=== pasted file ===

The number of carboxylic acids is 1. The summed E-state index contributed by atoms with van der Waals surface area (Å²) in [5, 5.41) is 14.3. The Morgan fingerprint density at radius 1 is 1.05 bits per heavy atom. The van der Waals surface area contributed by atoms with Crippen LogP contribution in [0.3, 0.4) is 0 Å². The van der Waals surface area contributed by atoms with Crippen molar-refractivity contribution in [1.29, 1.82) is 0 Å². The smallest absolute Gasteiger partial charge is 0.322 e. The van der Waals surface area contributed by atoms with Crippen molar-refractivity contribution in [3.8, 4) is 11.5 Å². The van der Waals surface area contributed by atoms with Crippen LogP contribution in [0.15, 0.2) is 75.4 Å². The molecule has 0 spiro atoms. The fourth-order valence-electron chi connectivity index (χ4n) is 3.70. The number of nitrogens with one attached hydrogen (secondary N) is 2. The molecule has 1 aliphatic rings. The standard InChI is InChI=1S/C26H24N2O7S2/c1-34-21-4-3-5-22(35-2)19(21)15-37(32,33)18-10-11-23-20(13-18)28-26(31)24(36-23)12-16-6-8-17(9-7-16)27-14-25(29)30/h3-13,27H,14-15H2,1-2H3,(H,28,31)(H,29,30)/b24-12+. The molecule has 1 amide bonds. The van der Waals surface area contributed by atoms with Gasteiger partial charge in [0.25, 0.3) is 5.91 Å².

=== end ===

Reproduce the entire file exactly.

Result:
The number of carboxylic acids is 1. The summed E-state index contributed by atoms with van der Waals surface area (Å²) in [5, 5.41) is 14.3. The Morgan fingerprint density at radius 1 is 1.05 bits per heavy atom. The van der Waals surface area contributed by atoms with Crippen LogP contribution in [0.3, 0.4) is 0 Å². The van der Waals surface area contributed by atoms with Crippen molar-refractivity contribution in [1.29, 1.82) is 0 Å². The smallest absolute Gasteiger partial charge is 0.322 e. The van der Waals surface area contributed by atoms with Crippen molar-refractivity contribution in [3.8, 4) is 11.5 Å². The van der Waals surface area contributed by atoms with Crippen LogP contribution in [0.15, 0.2) is 75.4 Å². The molecule has 0 spiro atoms. The fourth-order valence-electron chi connectivity index (χ4n) is 3.70. The number of nitrogens with one attached hydrogen (secondary N) is 2. The molecule has 1 aliphatic rings. The standard InChI is InChI=1S/C26H24N2O7S2/c1-34-21-4-3-5-22(35-2)19(21)15-37(32,33)18-10-11-23-20(13-18)28-26(31)24(36-23)12-16-6-8-17(9-7-16)27-14-25(29)30/h3-13,27H,14-15H2,1-2H3,(H,28,31)(H,29,30)/b24-12+. The molecule has 1 amide bonds. The van der Waals surface area contributed by atoms with Gasteiger partial charge in [0.25, 0.3) is 5.91 Å².